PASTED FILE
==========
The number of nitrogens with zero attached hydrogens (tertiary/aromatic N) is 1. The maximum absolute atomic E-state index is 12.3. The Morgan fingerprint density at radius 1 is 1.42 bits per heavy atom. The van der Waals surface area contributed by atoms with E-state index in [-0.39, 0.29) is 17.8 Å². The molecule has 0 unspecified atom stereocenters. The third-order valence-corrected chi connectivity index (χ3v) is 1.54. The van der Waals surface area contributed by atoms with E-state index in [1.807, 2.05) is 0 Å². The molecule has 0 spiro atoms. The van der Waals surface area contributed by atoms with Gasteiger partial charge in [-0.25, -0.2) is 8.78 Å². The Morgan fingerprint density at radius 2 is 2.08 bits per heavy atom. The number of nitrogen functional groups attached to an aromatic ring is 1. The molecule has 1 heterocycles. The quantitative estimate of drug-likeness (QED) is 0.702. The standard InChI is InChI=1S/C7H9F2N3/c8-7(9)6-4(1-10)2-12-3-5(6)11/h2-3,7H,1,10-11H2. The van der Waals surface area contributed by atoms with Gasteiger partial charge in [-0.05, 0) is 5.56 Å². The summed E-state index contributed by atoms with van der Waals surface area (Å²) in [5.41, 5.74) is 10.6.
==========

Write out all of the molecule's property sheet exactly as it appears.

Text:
The number of nitrogens with zero attached hydrogens (tertiary/aromatic N) is 1. The maximum absolute atomic E-state index is 12.3. The Morgan fingerprint density at radius 1 is 1.42 bits per heavy atom. The van der Waals surface area contributed by atoms with E-state index in [-0.39, 0.29) is 17.8 Å². The molecule has 0 unspecified atom stereocenters. The third-order valence-corrected chi connectivity index (χ3v) is 1.54. The van der Waals surface area contributed by atoms with E-state index in [1.807, 2.05) is 0 Å². The molecule has 0 spiro atoms. The van der Waals surface area contributed by atoms with Gasteiger partial charge in [-0.25, -0.2) is 8.78 Å². The Morgan fingerprint density at radius 2 is 2.08 bits per heavy atom. The number of nitrogen functional groups attached to an aromatic ring is 1. The molecule has 1 heterocycles. The quantitative estimate of drug-likeness (QED) is 0.702. The standard InChI is InChI=1S/C7H9F2N3/c8-7(9)6-4(1-10)2-12-3-5(6)11/h2-3,7H,1,10-11H2. The van der Waals surface area contributed by atoms with Gasteiger partial charge in [-0.05, 0) is 5.56 Å². The summed E-state index contributed by atoms with van der Waals surface area (Å²) in [5.41, 5.74) is 10.6.